As part of the Swift technical track last week at the OpenStack design summit, we had several topics on the Swift API. Swift has a remarkably stable API. We’ve added to the API, but we haven’t removed anything or changed any existing behavior beyond some minor conformance-to-spec fixes. This means that clients written years ago still work even when talking to Swift clusters deployed just yesterday.
Although it is stable, the Swift API is not without some minor warts. There are a few inconsistencies in the API and a few awkward parts that would break clients if they changed. Cleaning up these parts of the API will help client developers write cleaner Swift applications and will allow end users to more easily use cross-cloud Swift clusters.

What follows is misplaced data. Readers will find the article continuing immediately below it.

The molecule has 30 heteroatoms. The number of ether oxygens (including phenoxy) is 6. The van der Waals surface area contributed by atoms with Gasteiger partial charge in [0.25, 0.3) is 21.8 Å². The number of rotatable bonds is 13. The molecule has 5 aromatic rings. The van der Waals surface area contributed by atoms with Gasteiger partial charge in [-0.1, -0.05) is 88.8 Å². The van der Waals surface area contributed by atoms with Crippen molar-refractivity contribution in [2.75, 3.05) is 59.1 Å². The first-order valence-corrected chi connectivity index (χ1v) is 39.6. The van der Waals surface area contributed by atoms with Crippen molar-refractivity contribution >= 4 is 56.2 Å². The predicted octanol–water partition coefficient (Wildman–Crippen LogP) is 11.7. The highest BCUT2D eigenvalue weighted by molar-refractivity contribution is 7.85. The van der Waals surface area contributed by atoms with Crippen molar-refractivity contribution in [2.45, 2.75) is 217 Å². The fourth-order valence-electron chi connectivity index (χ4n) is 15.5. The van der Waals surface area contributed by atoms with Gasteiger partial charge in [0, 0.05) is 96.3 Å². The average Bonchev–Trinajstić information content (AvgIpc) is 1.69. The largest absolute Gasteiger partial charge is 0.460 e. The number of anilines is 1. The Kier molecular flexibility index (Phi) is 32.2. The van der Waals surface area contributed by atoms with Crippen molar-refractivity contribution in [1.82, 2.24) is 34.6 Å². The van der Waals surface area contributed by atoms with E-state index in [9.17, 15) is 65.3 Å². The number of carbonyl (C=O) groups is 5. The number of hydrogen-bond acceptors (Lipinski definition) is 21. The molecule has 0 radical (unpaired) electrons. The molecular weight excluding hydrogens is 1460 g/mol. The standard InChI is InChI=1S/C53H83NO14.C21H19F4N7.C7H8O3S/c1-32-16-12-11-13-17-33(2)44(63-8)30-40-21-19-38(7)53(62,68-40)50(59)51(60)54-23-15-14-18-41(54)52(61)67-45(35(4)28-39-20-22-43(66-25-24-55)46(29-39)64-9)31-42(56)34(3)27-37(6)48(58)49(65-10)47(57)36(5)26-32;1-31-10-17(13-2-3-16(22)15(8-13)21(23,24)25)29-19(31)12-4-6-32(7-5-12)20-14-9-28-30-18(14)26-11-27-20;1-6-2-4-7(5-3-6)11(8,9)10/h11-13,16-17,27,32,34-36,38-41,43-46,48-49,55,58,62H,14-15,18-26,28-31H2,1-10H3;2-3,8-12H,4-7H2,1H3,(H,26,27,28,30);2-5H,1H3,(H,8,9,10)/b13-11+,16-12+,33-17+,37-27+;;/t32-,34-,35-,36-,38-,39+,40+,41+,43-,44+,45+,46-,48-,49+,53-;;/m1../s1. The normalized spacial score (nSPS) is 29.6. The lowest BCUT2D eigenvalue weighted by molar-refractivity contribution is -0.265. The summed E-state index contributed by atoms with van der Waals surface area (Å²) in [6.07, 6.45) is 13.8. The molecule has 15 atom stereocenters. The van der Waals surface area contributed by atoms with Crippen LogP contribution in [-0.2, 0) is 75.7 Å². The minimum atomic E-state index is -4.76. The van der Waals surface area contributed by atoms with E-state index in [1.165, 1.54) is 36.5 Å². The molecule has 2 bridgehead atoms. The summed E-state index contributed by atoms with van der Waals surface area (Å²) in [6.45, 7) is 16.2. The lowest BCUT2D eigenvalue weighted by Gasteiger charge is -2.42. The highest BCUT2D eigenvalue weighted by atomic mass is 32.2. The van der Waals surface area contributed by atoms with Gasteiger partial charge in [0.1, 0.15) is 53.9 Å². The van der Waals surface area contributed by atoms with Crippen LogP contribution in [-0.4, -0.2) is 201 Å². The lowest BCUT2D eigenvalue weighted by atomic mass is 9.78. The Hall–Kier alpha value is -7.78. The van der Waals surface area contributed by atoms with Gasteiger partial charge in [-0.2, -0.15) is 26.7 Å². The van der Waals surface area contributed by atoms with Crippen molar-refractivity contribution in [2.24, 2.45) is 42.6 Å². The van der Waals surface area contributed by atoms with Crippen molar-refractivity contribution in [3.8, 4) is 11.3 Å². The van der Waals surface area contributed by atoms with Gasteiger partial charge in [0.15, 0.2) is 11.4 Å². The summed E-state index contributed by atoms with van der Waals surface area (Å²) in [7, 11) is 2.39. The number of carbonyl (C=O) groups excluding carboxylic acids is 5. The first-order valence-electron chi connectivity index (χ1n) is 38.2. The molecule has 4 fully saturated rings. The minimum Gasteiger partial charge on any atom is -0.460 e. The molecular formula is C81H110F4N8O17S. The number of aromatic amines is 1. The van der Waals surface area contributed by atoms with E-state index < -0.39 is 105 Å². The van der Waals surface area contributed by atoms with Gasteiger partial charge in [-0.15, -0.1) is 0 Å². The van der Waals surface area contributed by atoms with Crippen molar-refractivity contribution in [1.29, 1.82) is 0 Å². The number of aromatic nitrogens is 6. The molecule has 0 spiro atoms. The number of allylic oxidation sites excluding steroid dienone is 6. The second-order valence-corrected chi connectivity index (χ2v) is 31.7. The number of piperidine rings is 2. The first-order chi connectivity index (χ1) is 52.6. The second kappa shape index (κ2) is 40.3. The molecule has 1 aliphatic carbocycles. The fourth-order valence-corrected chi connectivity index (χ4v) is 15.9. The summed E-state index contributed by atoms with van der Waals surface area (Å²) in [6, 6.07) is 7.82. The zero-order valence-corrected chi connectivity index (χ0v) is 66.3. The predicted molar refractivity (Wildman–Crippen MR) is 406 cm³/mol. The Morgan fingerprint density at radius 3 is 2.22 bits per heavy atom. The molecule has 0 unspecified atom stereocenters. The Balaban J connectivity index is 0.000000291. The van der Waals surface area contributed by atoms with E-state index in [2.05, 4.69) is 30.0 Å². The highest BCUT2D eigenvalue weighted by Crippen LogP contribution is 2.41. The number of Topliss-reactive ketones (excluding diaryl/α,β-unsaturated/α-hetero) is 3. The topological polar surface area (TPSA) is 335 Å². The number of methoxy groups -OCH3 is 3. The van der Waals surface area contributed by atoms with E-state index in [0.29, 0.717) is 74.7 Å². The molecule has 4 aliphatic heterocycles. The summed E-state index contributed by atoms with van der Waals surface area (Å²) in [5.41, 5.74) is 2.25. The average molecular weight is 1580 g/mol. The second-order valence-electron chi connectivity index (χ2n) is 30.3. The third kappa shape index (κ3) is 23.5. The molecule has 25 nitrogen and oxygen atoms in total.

Figuring out what will be changed in the Swift API will be a long proccess, but there are a few important baseline things that need to happen before any changes to the API can be made. First, we need a formal definition of what the Swift API is. We have never had a formal API spec. Swift has always relied on the careful attention of its contributors to ensure that existing clients don’t break. A spec won’t lessen the need for careful attention by contributors and reviewers, but it will allow client developers to know exactly what they can expect from a particular deployment. A formal API spec also allows deployers to know what must be supported to ensure support for data migration between Swift clusters. As a side-benefit, formally defining the API will expose gaps in our current docs and help us keep our docs more up-to-date.